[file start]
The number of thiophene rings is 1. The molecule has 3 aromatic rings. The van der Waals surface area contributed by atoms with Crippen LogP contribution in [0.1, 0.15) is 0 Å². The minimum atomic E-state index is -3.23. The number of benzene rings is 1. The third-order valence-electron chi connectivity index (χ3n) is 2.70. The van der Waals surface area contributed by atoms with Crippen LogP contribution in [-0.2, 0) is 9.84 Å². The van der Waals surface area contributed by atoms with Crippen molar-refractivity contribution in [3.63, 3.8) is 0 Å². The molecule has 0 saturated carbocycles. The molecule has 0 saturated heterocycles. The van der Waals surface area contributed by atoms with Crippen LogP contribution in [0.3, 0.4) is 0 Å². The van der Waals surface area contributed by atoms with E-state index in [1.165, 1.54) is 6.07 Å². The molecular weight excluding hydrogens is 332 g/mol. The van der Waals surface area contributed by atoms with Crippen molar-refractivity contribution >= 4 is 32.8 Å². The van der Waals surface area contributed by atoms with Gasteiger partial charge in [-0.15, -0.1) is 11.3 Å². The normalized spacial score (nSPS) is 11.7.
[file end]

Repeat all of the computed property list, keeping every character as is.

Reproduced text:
The number of thiophene rings is 1. The molecule has 3 aromatic rings. The van der Waals surface area contributed by atoms with Crippen LogP contribution in [0.1, 0.15) is 0 Å². The minimum atomic E-state index is -3.23. The number of benzene rings is 1. The third-order valence-electron chi connectivity index (χ3n) is 2.70. The van der Waals surface area contributed by atoms with Crippen LogP contribution in [-0.2, 0) is 9.84 Å². The van der Waals surface area contributed by atoms with Crippen molar-refractivity contribution in [3.63, 3.8) is 0 Å². The molecule has 0 saturated carbocycles. The molecule has 0 saturated heterocycles. The van der Waals surface area contributed by atoms with Crippen LogP contribution in [0.3, 0.4) is 0 Å². The van der Waals surface area contributed by atoms with E-state index in [1.165, 1.54) is 6.07 Å². The molecular weight excluding hydrogens is 332 g/mol. The van der Waals surface area contributed by atoms with Crippen molar-refractivity contribution >= 4 is 32.8 Å². The van der Waals surface area contributed by atoms with Gasteiger partial charge in [-0.15, -0.1) is 11.3 Å². The normalized spacial score (nSPS) is 11.7.